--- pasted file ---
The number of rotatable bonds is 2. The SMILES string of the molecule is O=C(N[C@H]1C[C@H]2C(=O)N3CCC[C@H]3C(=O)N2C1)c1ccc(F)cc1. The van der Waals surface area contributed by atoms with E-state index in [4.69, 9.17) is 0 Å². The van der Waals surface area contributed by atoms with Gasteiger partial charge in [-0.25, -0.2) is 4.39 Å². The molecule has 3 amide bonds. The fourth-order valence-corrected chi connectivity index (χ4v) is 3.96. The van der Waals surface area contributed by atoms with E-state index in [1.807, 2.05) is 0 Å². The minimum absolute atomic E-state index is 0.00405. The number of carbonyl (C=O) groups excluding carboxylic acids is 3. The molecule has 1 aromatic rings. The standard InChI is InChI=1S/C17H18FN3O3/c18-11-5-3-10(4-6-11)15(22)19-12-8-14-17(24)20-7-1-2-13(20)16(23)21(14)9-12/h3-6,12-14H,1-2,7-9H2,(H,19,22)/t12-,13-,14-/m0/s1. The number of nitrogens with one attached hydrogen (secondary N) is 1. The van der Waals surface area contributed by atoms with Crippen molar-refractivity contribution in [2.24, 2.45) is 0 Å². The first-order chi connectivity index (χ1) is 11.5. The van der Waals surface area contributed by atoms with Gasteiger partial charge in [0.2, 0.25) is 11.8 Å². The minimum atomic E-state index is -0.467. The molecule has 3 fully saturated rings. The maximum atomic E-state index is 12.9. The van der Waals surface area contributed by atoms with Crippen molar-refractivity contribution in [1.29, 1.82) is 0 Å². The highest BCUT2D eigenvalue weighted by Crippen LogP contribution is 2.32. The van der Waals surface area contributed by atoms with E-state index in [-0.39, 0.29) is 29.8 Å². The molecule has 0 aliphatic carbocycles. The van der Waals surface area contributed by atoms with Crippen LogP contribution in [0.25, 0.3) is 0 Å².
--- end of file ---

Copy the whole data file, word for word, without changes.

The number of rotatable bonds is 2. The SMILES string of the molecule is O=C(N[C@H]1C[C@H]2C(=O)N3CCC[C@H]3C(=O)N2C1)c1ccc(F)cc1. The van der Waals surface area contributed by atoms with E-state index in [4.69, 9.17) is 0 Å². The van der Waals surface area contributed by atoms with Gasteiger partial charge in [-0.25, -0.2) is 4.39 Å². The molecule has 3 amide bonds. The fourth-order valence-corrected chi connectivity index (χ4v) is 3.96. The van der Waals surface area contributed by atoms with E-state index in [1.807, 2.05) is 0 Å². The minimum absolute atomic E-state index is 0.00405. The number of carbonyl (C=O) groups excluding carboxylic acids is 3. The molecule has 1 aromatic rings. The standard InChI is InChI=1S/C17H18FN3O3/c18-11-5-3-10(4-6-11)15(22)19-12-8-14-17(24)20-7-1-2-13(20)16(23)21(14)9-12/h3-6,12-14H,1-2,7-9H2,(H,19,22)/t12-,13-,14-/m0/s1. The number of nitrogens with one attached hydrogen (secondary N) is 1. The van der Waals surface area contributed by atoms with Crippen molar-refractivity contribution in [2.24, 2.45) is 0 Å². The first-order chi connectivity index (χ1) is 11.5. The van der Waals surface area contributed by atoms with Gasteiger partial charge in [0.2, 0.25) is 11.8 Å². The minimum atomic E-state index is -0.467. The molecule has 3 fully saturated rings. The maximum atomic E-state index is 12.9. The van der Waals surface area contributed by atoms with Crippen molar-refractivity contribution in [1.29, 1.82) is 0 Å². The highest BCUT2D eigenvalue weighted by Crippen LogP contribution is 2.32. The van der Waals surface area contributed by atoms with E-state index in [-0.39, 0.29) is 29.8 Å². The molecule has 0 aliphatic carbocycles. The van der Waals surface area contributed by atoms with Crippen LogP contribution in [0.25, 0.3) is 0 Å².